Real Madrid vs Borussia Dortmund at the Santiago Bernabéu Stadium

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We attended a match of football from the 2013–14 UEFA Champions League in the knockout phase, opposing the Real Madrid to the Borrusia Dortmund.

We took advantage of the fact that we currently have two aficionados in the group, William and Camilo, to attend one major event of an important tournament in a mythic stadium, the Santiago Bernabéu Stadium. We made a thin attempt to witness these Ludi of the modern age at the Allianz Arena in Munich, one of the most recurrent sight since it laid in the middle of hour home in Garching and the city, but it turned out to be both complicated and expensive. Our moderate interest into this made it a lost occasion. Here with our friends finding the tickets and selecting the best match, the best seats, the best everything, it was only to pay cash. It's absurdly expensive, all right~[1], but as my mentor used to say: you either loose money or waste it.

The game was rich in notable features close to football historical proportions:

  • It was the 100th game of Cristiano Ronaldo for the Real Madrid. [2]
  • He scored a goal which furthermore equaled the record in one edition of the tournament (14), that Ronaldo is now in a position to beat.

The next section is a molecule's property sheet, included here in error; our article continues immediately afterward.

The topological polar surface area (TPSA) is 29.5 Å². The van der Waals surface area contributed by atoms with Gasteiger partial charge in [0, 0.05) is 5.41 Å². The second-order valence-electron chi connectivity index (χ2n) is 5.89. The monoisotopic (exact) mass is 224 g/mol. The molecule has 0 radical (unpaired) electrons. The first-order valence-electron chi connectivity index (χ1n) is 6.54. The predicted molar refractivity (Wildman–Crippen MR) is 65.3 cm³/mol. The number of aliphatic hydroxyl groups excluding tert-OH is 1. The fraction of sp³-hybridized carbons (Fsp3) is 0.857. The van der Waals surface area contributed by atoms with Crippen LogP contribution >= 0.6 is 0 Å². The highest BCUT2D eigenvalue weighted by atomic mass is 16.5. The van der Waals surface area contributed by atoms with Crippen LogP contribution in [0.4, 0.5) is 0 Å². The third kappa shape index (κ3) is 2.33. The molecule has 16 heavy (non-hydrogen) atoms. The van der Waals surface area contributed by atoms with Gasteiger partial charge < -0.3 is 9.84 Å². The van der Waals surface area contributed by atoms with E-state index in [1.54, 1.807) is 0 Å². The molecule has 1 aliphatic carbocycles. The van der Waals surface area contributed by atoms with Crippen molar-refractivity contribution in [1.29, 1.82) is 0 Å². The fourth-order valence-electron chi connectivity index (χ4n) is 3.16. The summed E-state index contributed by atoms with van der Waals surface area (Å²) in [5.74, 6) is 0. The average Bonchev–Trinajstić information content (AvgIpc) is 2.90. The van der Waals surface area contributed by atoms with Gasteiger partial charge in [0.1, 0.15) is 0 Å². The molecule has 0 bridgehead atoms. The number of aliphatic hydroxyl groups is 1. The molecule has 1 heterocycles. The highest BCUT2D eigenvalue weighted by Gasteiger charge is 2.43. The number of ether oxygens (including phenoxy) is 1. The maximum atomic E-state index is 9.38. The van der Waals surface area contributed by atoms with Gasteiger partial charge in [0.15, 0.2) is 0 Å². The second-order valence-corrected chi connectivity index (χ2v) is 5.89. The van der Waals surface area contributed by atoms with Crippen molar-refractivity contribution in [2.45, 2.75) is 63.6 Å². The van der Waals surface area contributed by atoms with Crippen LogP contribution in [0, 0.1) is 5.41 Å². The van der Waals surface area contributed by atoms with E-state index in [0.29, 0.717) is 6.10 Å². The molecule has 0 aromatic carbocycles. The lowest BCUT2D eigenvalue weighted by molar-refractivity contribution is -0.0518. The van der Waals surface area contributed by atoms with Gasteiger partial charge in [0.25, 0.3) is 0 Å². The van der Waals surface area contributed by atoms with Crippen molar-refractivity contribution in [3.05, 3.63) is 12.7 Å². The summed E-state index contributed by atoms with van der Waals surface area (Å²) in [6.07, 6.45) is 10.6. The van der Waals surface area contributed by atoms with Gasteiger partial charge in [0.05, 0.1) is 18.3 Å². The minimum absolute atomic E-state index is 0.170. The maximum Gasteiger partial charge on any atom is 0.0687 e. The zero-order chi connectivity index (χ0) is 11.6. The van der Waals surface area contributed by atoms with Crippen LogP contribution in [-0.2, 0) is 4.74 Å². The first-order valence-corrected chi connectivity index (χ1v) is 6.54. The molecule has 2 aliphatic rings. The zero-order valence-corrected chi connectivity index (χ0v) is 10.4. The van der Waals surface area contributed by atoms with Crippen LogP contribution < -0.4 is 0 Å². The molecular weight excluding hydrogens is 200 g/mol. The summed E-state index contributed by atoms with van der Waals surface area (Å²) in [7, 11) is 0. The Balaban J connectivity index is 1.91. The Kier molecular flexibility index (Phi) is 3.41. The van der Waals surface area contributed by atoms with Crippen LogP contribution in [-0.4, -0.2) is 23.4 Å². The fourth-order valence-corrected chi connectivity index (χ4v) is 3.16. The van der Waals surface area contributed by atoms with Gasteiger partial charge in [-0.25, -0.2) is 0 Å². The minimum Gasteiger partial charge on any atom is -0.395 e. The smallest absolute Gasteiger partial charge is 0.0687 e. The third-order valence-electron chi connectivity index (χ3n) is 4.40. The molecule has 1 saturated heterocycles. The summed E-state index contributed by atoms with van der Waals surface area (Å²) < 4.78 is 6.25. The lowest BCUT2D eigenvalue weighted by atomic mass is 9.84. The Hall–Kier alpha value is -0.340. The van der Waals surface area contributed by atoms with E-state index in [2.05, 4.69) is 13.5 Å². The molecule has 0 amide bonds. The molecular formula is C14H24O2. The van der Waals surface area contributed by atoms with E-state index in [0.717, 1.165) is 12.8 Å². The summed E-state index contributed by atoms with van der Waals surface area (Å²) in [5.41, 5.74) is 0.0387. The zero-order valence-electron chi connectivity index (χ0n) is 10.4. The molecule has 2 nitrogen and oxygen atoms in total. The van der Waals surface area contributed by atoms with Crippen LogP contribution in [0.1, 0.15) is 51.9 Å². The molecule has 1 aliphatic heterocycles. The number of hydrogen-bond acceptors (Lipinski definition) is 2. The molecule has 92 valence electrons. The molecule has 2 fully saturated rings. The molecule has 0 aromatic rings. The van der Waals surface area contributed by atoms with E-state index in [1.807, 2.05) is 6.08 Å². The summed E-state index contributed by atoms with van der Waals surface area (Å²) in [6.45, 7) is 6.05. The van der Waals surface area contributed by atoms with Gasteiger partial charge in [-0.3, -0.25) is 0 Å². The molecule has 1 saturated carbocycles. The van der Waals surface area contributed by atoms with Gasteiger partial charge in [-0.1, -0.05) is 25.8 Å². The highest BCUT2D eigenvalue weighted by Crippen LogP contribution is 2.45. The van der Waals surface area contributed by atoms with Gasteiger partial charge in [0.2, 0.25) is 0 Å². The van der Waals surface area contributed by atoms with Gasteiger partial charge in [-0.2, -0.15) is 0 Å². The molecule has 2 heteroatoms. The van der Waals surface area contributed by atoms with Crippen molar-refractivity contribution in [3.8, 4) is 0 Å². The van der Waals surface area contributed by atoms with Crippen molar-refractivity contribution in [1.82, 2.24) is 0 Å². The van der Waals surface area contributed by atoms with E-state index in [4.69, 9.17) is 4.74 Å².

• With a goal in the first three minutes, it was 14 years since Real Madrid had last scored as quickly in the champions league knockout stages.

It was peculiar to see how it all unravels, fast and with little actual ceremony, especially after the game, where the players just leave and go home (or wherever these people go). I was also shocked by the amount of coverage this all gets, in particular in the press. I'm not speaking so much of the cover photo of the star players shouting in joy or frustration, but the commentaries (which appear to comment always the same thing), the analysis, etc. We know as little about football as it is possible to, since we both ignore it religiously in a world where it is otherwise exceedingly present and advertised. Even if it was easy to imagine that the actual subculture that clings to it is huge, we were still surprised to discover the actual importance that is given to what remains a mere sportive encounter. Here you have one of the visuals to summarize (for whom) a development of the game:


This was for a goal, but the same exists for every single action of the entire game. The post-analysis of the game is thus probably more profound that much that is done in science where this sort of fascination and obstinacy would be welcome and useful. The map below, for instance, shows the overall presence of Cristiano Ronaldo on the field, during the whole match. You can also separate this into the two periods and see the corresponding statistics for each and every player:


These are some pictures I took during the event (Camilo also attended but he didn't came out neat in any of them). See also this keek.